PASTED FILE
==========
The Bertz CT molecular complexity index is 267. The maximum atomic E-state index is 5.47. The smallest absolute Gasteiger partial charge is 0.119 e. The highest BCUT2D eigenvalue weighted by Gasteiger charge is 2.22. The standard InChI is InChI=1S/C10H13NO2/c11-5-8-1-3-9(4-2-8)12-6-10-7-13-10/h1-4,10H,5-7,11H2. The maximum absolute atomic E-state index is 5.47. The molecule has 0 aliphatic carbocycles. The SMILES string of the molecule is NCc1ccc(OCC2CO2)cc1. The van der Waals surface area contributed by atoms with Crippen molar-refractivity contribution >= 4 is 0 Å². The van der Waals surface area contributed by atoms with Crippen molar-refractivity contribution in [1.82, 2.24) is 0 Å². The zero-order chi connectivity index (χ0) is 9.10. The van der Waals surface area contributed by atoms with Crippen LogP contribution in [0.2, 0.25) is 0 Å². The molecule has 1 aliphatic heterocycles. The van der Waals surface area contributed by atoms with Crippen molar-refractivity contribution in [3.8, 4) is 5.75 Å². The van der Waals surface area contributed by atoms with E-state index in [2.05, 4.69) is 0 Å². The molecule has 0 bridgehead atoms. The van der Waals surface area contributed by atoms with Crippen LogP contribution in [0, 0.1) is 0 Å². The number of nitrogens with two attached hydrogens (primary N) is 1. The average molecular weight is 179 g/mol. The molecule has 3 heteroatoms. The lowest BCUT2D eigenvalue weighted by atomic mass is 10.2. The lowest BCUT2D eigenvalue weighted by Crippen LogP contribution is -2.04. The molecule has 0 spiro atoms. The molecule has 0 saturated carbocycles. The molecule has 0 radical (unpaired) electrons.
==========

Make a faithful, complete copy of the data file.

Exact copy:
The Bertz CT molecular complexity index is 267. The maximum atomic E-state index is 5.47. The smallest absolute Gasteiger partial charge is 0.119 e. The highest BCUT2D eigenvalue weighted by Gasteiger charge is 2.22. The standard InChI is InChI=1S/C10H13NO2/c11-5-8-1-3-9(4-2-8)12-6-10-7-13-10/h1-4,10H,5-7,11H2. The maximum absolute atomic E-state index is 5.47. The molecule has 0 aliphatic carbocycles. The SMILES string of the molecule is NCc1ccc(OCC2CO2)cc1. The van der Waals surface area contributed by atoms with Crippen molar-refractivity contribution >= 4 is 0 Å². The van der Waals surface area contributed by atoms with Crippen molar-refractivity contribution in [1.82, 2.24) is 0 Å². The zero-order chi connectivity index (χ0) is 9.10. The van der Waals surface area contributed by atoms with Crippen LogP contribution in [0.2, 0.25) is 0 Å². The molecule has 1 aliphatic heterocycles. The van der Waals surface area contributed by atoms with Crippen molar-refractivity contribution in [3.8, 4) is 5.75 Å². The van der Waals surface area contributed by atoms with E-state index in [2.05, 4.69) is 0 Å². The molecule has 0 bridgehead atoms. The van der Waals surface area contributed by atoms with Crippen LogP contribution in [0, 0.1) is 0 Å². The number of nitrogens with two attached hydrogens (primary N) is 1. The average molecular weight is 179 g/mol. The molecule has 3 heteroatoms. The lowest BCUT2D eigenvalue weighted by atomic mass is 10.2. The lowest BCUT2D eigenvalue weighted by Crippen LogP contribution is -2.04. The molecule has 0 spiro atoms. The molecule has 0 saturated carbocycles. The molecule has 0 radical (unpaired) electrons.